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Call Horizon (03) 8560 2999
Call Horizon (03) 8560 2999

BLEPHAROPLASTY (Eyelid reduction)

UPPER BLEPHAROPLASTY

In patients who have excess upper eyelid skin they may be a candidate for upper blepharoplasty surgery. This procedure aims to open the eyes, remove the excess hooding, improve visual obstruction and the scar, although always present, is often concealed in the upper eyelid crease.
Upper blepharoplasty surgery aims to open the eyes and improve visual obstruction.

The upper lids need to be assessed in relation to the forehead and the eyebrow position. Often the brows have drooped as well and this makes the extra skin around the eyes more noticeable. Occasionally the problem is not to do with the eyelid skin at all and a brow lift may be needed instead.
A medicare item number may be applicable in some patients.
In all patients the operation involves removal of a conservative amount of skin and this gives most (about 80%) of the final cosmetic result. The scar sits in the natural crease of the eye. Select patients will also benefit from removal of fat behind the eye which gives the final 20% of the result. This fat is often seen as bulging on the inner aspect of the upper eyelid.

LOWER BLEPHAROPLASTY

A lower lid blepharoplasty is a much more difficult operation and is less predictable than the upper lid blepharoplasty. It is designed to remove the bags under the eyes and soften hollowness of the tear-trough. The incision is placed just under the lid margin below the eyelashes.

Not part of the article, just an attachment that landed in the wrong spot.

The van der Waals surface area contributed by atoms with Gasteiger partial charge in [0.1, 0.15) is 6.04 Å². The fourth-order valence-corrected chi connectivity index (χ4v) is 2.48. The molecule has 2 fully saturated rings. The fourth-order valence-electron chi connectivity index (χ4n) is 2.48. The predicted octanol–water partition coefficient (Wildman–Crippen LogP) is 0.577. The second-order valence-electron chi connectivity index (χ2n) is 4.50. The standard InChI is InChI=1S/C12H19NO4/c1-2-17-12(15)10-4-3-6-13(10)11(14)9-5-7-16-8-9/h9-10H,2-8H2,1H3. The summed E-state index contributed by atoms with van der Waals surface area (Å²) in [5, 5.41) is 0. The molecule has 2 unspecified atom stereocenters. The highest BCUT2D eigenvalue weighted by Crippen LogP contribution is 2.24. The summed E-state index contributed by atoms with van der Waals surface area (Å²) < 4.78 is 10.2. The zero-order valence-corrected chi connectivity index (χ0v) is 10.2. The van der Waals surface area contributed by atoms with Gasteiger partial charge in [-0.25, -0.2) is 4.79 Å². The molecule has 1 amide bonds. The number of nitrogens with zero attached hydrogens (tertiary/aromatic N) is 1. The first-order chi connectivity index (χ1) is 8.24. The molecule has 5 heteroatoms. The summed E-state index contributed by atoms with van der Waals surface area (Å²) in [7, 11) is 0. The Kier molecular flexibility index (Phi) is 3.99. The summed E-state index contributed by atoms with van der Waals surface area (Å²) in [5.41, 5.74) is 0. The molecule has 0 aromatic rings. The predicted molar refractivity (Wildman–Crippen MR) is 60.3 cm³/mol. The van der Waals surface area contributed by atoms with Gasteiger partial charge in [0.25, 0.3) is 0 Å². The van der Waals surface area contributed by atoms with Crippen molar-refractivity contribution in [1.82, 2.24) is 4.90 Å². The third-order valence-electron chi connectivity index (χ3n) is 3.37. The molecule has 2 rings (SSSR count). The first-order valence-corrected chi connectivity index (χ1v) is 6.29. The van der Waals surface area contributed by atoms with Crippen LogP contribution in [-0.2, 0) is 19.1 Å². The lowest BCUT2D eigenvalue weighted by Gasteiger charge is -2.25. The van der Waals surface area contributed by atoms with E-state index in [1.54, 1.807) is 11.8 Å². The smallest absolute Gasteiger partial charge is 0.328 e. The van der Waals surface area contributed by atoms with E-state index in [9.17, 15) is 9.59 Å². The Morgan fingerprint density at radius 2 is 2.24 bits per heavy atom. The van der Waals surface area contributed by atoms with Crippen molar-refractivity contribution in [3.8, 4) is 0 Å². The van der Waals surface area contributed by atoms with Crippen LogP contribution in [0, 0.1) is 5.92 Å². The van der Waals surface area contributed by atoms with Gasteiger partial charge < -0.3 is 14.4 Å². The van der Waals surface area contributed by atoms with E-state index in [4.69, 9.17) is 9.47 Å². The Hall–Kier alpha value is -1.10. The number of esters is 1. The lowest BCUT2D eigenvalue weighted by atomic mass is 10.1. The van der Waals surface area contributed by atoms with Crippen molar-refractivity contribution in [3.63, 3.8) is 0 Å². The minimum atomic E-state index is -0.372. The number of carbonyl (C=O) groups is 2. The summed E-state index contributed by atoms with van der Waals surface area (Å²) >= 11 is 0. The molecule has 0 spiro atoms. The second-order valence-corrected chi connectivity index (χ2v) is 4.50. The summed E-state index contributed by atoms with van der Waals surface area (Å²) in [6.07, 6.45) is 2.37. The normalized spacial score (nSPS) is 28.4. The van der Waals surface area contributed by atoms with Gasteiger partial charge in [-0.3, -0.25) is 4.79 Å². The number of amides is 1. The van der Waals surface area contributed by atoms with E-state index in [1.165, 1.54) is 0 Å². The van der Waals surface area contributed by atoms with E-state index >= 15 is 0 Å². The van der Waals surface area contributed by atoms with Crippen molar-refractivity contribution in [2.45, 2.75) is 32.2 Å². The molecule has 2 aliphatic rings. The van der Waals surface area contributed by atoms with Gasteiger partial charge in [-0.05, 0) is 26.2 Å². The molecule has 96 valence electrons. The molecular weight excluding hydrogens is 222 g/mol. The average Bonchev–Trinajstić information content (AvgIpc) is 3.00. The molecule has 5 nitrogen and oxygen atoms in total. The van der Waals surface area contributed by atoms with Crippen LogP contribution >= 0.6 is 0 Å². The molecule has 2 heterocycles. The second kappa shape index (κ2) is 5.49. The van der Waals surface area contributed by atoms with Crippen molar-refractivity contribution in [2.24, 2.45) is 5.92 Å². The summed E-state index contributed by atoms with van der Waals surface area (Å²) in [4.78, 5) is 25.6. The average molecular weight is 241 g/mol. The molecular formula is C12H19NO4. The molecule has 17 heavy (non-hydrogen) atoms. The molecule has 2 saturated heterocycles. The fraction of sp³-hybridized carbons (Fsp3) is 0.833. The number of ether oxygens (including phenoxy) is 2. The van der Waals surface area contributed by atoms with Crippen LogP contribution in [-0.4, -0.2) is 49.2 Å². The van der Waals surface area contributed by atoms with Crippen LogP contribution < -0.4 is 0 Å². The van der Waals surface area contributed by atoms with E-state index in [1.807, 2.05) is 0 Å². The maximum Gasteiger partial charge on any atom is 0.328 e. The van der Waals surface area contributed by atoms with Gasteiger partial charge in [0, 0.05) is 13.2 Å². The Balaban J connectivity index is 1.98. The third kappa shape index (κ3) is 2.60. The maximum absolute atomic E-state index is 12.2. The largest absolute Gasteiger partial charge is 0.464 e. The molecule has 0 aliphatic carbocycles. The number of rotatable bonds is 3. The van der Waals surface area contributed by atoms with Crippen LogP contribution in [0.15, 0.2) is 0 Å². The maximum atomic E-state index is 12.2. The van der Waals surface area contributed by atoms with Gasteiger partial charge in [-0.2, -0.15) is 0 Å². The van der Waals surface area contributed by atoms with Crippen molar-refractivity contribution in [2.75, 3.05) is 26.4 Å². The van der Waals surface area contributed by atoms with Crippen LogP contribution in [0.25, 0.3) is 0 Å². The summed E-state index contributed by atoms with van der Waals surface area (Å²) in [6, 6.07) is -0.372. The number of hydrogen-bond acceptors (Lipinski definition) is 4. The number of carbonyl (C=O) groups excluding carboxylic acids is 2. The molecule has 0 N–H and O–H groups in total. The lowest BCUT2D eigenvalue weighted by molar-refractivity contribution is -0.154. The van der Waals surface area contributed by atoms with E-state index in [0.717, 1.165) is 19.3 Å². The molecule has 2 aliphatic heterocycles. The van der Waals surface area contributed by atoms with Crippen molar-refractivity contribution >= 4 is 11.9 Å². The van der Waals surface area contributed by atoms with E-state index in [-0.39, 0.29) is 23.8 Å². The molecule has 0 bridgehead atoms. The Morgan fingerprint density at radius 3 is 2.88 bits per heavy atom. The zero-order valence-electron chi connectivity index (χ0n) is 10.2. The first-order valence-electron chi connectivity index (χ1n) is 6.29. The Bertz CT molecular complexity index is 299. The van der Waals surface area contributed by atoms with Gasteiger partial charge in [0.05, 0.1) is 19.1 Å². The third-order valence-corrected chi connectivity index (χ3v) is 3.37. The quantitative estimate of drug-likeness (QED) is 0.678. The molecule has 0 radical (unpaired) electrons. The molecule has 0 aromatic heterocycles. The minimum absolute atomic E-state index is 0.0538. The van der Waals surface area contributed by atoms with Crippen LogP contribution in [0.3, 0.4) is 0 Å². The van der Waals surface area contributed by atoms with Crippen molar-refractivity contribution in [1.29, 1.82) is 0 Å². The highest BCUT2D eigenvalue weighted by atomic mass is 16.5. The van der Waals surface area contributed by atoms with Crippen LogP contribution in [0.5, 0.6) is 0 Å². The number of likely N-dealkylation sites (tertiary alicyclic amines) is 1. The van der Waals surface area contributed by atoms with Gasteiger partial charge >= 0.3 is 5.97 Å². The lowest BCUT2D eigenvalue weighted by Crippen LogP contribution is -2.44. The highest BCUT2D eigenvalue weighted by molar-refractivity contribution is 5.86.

Once again the lower lids cannot be observed in isolation and need to be assessed with the midface (cheek region). A common occurrence is that the midface has descended with age and this causes the lower eyelid to be longer than it should be as the junction between the eyelid skin and the cheek also drops (lid-cheek junction).
In concept a lower blepharoplasty is similar to the upper eyelid in respect to the major steps of the procedure being the same – which is to remove excess skin and fat. The same risk of blindness exists as with the upper lid however the main risk from the operation is called ectropion or in its mildest form – scleral show. This is where the lower lid is pulled down and the white of the eye becomes more obvious.
In patients who only have bulging fat and no skin excess, an incision can be made inside the lower eyelid and the fat can be removed – this is call a transconjunctival blepharoplasty.
If you suffer from dry or irritated eyes it is important to inform you surgeon as this may be temporarily exacerbated after surgery. Typically the recovery involves bruising and swelling (similar to a black eye) for about a week. If performed alone without other procedures then it can be done as a day case in an accredited hospital under twilight or general anaesthesia. In select patients it is possible to do skin only upper blepharoplasty in the consulting rooms under local anaesthetic.

 

UPPER BLEPHAROPLASTY

Damien Grinsell – Before & Afters

Specialist Plastic & Reconstructive Surgeon
AHPRA Registration: MED0001207555

Any invasive procedure carries risks and individual results may vary depending on factors, not limited to but including age, genetics, diet, lifestyle and existing medical conditions. Before any surgery, we recommend you consult a qualified health practitioner who should discuss at length these risks, including possible complications and recovery instructions specific to your procedure. If unsure, always seek a second opinion from a specialist surgeon.

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